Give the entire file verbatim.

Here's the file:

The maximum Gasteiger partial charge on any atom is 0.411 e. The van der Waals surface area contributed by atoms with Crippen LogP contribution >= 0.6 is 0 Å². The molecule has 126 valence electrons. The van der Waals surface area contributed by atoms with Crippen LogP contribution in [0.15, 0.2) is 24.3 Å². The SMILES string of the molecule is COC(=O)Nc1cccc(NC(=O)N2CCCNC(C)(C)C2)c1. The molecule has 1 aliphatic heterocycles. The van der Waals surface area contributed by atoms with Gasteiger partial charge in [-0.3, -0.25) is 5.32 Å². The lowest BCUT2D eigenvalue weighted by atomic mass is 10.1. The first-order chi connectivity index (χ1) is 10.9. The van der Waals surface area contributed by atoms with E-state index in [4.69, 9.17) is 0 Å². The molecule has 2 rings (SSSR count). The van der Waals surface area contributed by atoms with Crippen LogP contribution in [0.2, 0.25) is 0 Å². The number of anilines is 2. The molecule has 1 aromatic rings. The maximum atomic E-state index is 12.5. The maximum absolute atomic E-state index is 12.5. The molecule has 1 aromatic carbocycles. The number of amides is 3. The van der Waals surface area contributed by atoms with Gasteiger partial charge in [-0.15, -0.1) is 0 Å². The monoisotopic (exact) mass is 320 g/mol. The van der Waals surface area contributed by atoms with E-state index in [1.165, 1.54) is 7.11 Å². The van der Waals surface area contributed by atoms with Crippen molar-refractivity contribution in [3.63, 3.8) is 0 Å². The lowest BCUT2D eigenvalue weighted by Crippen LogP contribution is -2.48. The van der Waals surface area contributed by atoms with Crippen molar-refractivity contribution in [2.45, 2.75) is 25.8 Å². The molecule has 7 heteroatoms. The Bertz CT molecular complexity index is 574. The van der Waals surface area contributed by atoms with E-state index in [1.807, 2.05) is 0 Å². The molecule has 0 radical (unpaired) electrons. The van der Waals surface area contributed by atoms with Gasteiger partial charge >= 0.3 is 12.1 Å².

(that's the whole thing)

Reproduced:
The maximum Gasteiger partial charge on any atom is 0.411 e. The van der Waals surface area contributed by atoms with Crippen LogP contribution >= 0.6 is 0 Å². The molecule has 126 valence electrons. The van der Waals surface area contributed by atoms with Crippen LogP contribution in [0.15, 0.2) is 24.3 Å². The SMILES string of the molecule is COC(=O)Nc1cccc(NC(=O)N2CCCNC(C)(C)C2)c1. The molecule has 1 aliphatic heterocycles. The van der Waals surface area contributed by atoms with Gasteiger partial charge in [-0.3, -0.25) is 5.32 Å². The lowest BCUT2D eigenvalue weighted by atomic mass is 10.1. The first-order chi connectivity index (χ1) is 10.9. The van der Waals surface area contributed by atoms with E-state index in [4.69, 9.17) is 0 Å². The molecule has 2 rings (SSSR count). The van der Waals surface area contributed by atoms with Crippen LogP contribution in [0.2, 0.25) is 0 Å². The number of anilines is 2. The molecule has 1 aromatic rings. The maximum atomic E-state index is 12.5. The maximum absolute atomic E-state index is 12.5. The molecule has 1 aromatic carbocycles. The number of amides is 3. The van der Waals surface area contributed by atoms with Gasteiger partial charge in [-0.15, -0.1) is 0 Å². The monoisotopic (exact) mass is 320 g/mol. The van der Waals surface area contributed by atoms with E-state index in [1.165, 1.54) is 7.11 Å². The van der Waals surface area contributed by atoms with Crippen molar-refractivity contribution in [3.63, 3.8) is 0 Å². The lowest BCUT2D eigenvalue weighted by Crippen LogP contribution is -2.48. The van der Waals surface area contributed by atoms with Crippen molar-refractivity contribution in [2.45, 2.75) is 25.8 Å². The molecule has 7 heteroatoms. The Bertz CT molecular complexity index is 574. The van der Waals surface area contributed by atoms with E-state index in [1.807, 2.05) is 0 Å². The molecule has 0 radical (unpaired) electrons. The van der Waals surface area contributed by atoms with Gasteiger partial charge >= 0.3 is 12.1 Å².